if we applied this standard to Congress there would be no incumbents left.

    and this would be a bad thing?

    There would be no candidates for office, either.

    yes there would, just not the kind that gets away with legalized large-scale corruption on a daily basis. the president is in a tough position because he's partly responsible for creating this impossible standard to begin with. that said, somebody is clearly making a mountain out of this particular molehill. why? because they can.


    If Sestak is telling the truth, then a crime has been committed...

    "Former President Bill Clinton called Joe Sestak last summer at the request of White House Chief of Staff Rahm Emanuel to offer him a position on a senior executive branch advisory committee..."

    in other words, someone who was not even in the administration at the time suggested secondhand that a job MIGHT be available very early on in the campaign. there's no evidence clinton opposed the senate run at that time, much less that he (maybe) suggested the (possible) job (potentially) for that reason. Sestak clearly interpreted it that way, but it'd be damn near impossible to prove his interpretation correct. i.e. at worst it's unethical, but it's definitely not illegal.

    or in the words of your own favorite source of quotations:

    "Kaffee: You and Dawson, you both live in the same dreamworld. It doesn't matter what I believe. It only matters what I can prove! So please, don't tell me what I know, or don't know; I know the law!"

    the court of public opinion, however, has a much lower standard of proof. so maybe that's what you were talking about.

  6. [6] 
    Chris Weigant wrote:

    Michale -

    See, you had a perfectly good Judge Dredd quote, and then you had to ruin the whole thing by putting Stallone's name on it.

    Allow me to demonstrate the proper usage for you:

    "Six months in the isolation cubes for you, punk!"
    -Judge Dredd

    There, that was easy, wasn't it? We'll be awaiting your release around Thanksgiving...


  7. [7] 
    Michale wrote:


    Awesome usage of a relevant movie quote! :D Kudos..

    As to the meat of your post, I am kinda tied up right now.. But I'll get back to it once I digest the news...


    Ya see, I KNEW that using that Dredd quote would land me in hot water... :D


  8. [8] 
    Michale wrote:

    OK, i have read the gist of things..

    I must admit that it IS a good story and does cover all the bases...

    Of course, I don't believe it for a second and I doubt anyone else will..

    Just ask yerselves one question...

    What would ya'alls reaction be if it was a GOP president and this was a GOP's explanation of the events in question..

    Ya'all wouldn't buy it for a micro second..

    But credit where credit is due..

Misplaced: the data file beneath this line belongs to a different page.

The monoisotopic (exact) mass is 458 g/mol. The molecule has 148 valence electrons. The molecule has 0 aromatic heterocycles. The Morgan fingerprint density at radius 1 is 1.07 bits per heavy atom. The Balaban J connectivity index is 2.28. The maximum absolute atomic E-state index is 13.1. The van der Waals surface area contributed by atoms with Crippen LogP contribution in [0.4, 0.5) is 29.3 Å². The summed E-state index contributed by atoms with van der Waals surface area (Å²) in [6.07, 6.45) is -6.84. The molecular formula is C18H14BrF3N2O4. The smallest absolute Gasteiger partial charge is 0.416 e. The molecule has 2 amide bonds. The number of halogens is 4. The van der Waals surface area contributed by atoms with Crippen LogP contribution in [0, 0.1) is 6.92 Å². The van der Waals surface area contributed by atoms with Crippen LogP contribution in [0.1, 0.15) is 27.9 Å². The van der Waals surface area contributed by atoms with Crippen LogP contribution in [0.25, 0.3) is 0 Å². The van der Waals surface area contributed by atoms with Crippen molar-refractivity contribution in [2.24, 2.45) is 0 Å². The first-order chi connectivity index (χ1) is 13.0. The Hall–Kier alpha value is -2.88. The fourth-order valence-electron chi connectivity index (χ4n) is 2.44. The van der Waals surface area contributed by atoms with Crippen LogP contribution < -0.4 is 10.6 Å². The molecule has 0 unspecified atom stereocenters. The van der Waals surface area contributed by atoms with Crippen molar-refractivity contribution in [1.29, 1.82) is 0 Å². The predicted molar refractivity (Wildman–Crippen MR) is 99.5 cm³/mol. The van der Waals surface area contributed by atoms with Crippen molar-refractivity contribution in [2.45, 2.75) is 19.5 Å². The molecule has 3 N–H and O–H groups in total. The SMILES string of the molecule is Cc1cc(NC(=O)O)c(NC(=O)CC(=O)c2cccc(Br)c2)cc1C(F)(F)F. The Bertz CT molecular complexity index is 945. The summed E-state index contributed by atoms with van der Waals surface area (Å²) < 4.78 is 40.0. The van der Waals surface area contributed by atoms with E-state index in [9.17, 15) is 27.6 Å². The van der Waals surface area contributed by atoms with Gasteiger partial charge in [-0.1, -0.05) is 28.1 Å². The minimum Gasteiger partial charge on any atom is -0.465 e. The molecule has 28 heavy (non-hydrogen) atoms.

Obama came up with a real good story..

    How do I know it's only a fabrication???

    If it were the truth, it would have come out LONG before this...


  9. [9] 
    Michale wrote:

    Obama et al just better hope that Specter wasn't privy to the REAL story...

    How ugly would THAT get, eh?? :D


  10. [10] 
    Michale wrote:

    The job offer occured before Sestak was a declared candidate, as we have already established in a previous post's comment thread.

    It's only been "established" in your imagination, because the reality, AND the facts say different.

    Please post the text of the law that states that a person must be a declared candidate before such a bribe would constitute a crime.

    You can't, because it just ain't so.

    Basically, I don't see the blood and I don't see the foul.

    Of course you don't.. Or, more accurately, you won't.

    That is because you are a Democrat first and foremost. All other considerations, like facts, are secondary to you.

    You and I both know that you would be singing a MUCH different tune if it was a GOP Administration..

    Don't bother denying it because we both know it's true....


  11. [11] 
    Michale wrote:

    The more I read about this the more I am thinking it stinks and stinks bad.

    First off, Sestak said he was contacted by a "White House Official"... Bill Clinton does not fit that description.

    Secondly, Sestak claims that he was offered a "job"... One can logically theorize that such a "job" would be comparable to being a Senator.

    A non-paying seat on some board or council would hardly qualify as a "job" by ANY stretch of the imagination, let alone a job that would be comparable to being a Senator.

    The only people who are buying this cockamamie story are the ones who still believe anything and everything this administration says....

    But, like I said above, I have to give credit where credit is due.. Obama hit upon the ONE story that would allow him to extricate himself from this situation with some semblance of honor..

    That fact that it's all bullshit is besides the point.. Ya gotta give Obama points for hitting on the right story...


  12. [12] 
    Michale wrote: